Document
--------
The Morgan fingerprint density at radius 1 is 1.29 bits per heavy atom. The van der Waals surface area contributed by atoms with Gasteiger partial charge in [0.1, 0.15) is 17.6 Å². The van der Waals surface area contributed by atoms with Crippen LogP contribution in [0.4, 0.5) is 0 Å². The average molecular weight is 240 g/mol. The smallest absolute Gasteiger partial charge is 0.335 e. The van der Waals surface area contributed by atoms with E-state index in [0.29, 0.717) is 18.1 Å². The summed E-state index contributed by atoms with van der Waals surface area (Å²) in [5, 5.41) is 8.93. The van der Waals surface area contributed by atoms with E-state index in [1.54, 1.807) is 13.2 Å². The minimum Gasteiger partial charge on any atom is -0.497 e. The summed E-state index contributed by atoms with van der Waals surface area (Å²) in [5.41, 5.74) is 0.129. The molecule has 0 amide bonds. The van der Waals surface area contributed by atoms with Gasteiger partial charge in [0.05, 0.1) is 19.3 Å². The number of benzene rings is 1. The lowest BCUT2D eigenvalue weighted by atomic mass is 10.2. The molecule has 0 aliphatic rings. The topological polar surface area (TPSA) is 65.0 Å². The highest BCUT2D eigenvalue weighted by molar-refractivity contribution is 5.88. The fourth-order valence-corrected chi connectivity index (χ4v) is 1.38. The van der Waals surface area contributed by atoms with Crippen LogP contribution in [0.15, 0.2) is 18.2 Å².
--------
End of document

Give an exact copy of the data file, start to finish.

The Morgan fingerprint density at radius 1 is 1.29 bits per heavy atom. The van der Waals surface area contributed by atoms with Gasteiger partial charge in [0.1, 0.15) is 17.6 Å². The van der Waals surface area contributed by atoms with Crippen LogP contribution in [0.4, 0.5) is 0 Å². The average molecular weight is 240 g/mol. The smallest absolute Gasteiger partial charge is 0.335 e. The van der Waals surface area contributed by atoms with E-state index in [0.29, 0.717) is 18.1 Å². The summed E-state index contributed by atoms with van der Waals surface area (Å²) in [5, 5.41) is 8.93. The van der Waals surface area contributed by atoms with E-state index in [1.54, 1.807) is 13.2 Å². The minimum Gasteiger partial charge on any atom is -0.497 e. The summed E-state index contributed by atoms with van der Waals surface area (Å²) in [5.41, 5.74) is 0.129. The molecule has 0 amide bonds. The van der Waals surface area contributed by atoms with Gasteiger partial charge in [0.05, 0.1) is 19.3 Å². The number of benzene rings is 1. The lowest BCUT2D eigenvalue weighted by atomic mass is 10.2. The molecule has 0 aliphatic rings. The topological polar surface area (TPSA) is 65.0 Å². The highest BCUT2D eigenvalue weighted by molar-refractivity contribution is 5.88. The fourth-order valence-corrected chi connectivity index (χ4v) is 1.38. The van der Waals surface area contributed by atoms with Crippen LogP contribution in [0.15, 0.2) is 18.2 Å².